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Contrasting Performance and Different Tolerance of Chestnut Rose and Grape to Excess Manganese
- Yao, Yin An, Mou, Donglin, Xu, Gang, Lutts, Stanley, Achal, Varenyam, Ma, Jinbiao
- Journal of plant growth regulation 2012 v.31 no.3 pp. 416-426
- Rosa roxburghii, biomass production, cultivars, grapes, homeostasis, iron, leaves, manganese, nitrogen, phytochelatins, roots, toxicity, woody plants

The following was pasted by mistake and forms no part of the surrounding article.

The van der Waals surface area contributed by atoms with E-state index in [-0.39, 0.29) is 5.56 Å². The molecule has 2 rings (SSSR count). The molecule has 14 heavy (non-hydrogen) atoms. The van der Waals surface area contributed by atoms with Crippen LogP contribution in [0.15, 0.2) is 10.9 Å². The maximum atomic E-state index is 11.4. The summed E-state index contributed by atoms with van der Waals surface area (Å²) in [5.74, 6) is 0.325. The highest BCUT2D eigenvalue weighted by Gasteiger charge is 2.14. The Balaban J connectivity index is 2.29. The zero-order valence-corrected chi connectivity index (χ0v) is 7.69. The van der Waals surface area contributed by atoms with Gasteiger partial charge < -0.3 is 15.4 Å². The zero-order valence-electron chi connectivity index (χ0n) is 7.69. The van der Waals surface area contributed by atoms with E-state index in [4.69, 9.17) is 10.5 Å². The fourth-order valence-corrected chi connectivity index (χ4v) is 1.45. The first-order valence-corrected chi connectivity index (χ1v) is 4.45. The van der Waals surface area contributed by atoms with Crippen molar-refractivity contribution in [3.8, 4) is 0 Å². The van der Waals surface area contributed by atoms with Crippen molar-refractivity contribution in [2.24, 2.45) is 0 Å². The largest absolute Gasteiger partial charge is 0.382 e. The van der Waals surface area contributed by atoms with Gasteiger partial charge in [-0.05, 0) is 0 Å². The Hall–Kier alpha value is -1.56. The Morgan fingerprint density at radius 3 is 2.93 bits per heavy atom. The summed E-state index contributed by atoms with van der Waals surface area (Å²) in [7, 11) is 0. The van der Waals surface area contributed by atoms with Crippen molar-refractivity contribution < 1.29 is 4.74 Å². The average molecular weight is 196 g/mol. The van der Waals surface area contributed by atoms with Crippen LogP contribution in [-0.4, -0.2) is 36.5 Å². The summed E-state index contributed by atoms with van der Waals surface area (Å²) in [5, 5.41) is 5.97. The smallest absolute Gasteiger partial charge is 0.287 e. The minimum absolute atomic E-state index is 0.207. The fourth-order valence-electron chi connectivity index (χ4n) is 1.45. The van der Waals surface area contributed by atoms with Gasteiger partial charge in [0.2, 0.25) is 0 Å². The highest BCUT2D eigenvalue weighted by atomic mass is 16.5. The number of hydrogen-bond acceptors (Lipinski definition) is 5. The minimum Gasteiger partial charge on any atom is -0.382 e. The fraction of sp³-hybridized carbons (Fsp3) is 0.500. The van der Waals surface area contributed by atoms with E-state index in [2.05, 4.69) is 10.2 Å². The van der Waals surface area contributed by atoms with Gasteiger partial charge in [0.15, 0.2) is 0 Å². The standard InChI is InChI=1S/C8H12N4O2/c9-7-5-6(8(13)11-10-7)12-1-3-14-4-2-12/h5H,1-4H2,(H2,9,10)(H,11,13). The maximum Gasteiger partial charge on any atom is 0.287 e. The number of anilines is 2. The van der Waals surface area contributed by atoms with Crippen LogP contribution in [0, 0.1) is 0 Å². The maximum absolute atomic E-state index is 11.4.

- Grape (cultivar Jinshou) and chestnut rose (cultivar Gui 4) were exposed to excess manganese (Mn) treatments to characterize the physiological basis for Mn tolerance in woody plants. Chestnut rose exhibited a high sensitivity to this environmental constraint whereas grape appeared rather tolerant to Mn excess. Stomatal density and closure rate were affected by excess Mn in chestnut rose and brittleness of the leaf vein was reported as a novel Mn toxicity symptom in this species. Linear reductions in biomass accumulation and photosynthetic pigment concentrations with increasing Mn level were observed in chestnut rose but not in grape, except under the extremely high Mn concentration (118 mM). Our results showed that the contrasting performances between the two species were related to the differences in ion transfer and homeostasis. Mn was readily allocated to the photosynthetic organ in chestnut rose but was mainly restricted to the roots in grape. Excess Mn caused iron (Fe) and nitrogen (N) deficiencies in chestnut rose but not in grape. The synthesis of antioxidant phenylpropanoid compounds and chelating phytochelatins were activated in Mn-treated grape but strongly repressed in chestnut rose. The importance of these parameters in the overall strategy of Mn tolerance in grape is discussed.